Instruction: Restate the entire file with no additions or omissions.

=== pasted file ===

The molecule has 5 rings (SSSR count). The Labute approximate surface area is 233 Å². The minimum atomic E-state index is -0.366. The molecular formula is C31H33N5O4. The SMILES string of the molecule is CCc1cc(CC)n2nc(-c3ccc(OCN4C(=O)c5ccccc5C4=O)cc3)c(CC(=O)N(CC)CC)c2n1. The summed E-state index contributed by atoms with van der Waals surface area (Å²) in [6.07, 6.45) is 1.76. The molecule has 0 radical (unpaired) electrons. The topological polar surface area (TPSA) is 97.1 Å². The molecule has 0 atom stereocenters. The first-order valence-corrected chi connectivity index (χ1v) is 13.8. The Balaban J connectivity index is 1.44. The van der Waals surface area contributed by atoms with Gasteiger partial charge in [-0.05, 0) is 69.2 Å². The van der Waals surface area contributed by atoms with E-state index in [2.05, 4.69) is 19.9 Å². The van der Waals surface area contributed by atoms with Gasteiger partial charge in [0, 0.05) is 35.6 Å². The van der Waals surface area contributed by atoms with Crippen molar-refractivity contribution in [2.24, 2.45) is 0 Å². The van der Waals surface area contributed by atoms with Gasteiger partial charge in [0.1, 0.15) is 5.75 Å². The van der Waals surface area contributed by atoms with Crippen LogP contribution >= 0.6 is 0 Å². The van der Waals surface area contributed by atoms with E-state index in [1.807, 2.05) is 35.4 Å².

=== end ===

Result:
The molecule has 5 rings (SSSR count). The Labute approximate surface area is 233 Å². The minimum atomic E-state index is -0.366. The molecular formula is C31H33N5O4. The SMILES string of the molecule is CCc1cc(CC)n2nc(-c3ccc(OCN4C(=O)c5ccccc5C4=O)cc3)c(CC(=O)N(CC)CC)c2n1. The summed E-state index contributed by atoms with van der Waals surface area (Å²) in [6.07, 6.45) is 1.76. The molecule has 0 radical (unpaired) electrons. The topological polar surface area (TPSA) is 97.1 Å². The molecule has 0 atom stereocenters. The first-order valence-corrected chi connectivity index (χ1v) is 13.8. The Balaban J connectivity index is 1.44. The van der Waals surface area contributed by atoms with Gasteiger partial charge in [-0.05, 0) is 69.2 Å². The van der Waals surface area contributed by atoms with E-state index in [2.05, 4.69) is 19.9 Å². The van der Waals surface area contributed by atoms with Gasteiger partial charge in [0, 0.05) is 35.6 Å². The van der Waals surface area contributed by atoms with Crippen molar-refractivity contribution in [2.24, 2.45) is 0 Å². The van der Waals surface area contributed by atoms with Gasteiger partial charge in [0.1, 0.15) is 5.75 Å². The van der Waals surface area contributed by atoms with Crippen LogP contribution >= 0.6 is 0 Å². The van der Waals surface area contributed by atoms with E-state index in [1.807, 2.05) is 35.4 Å².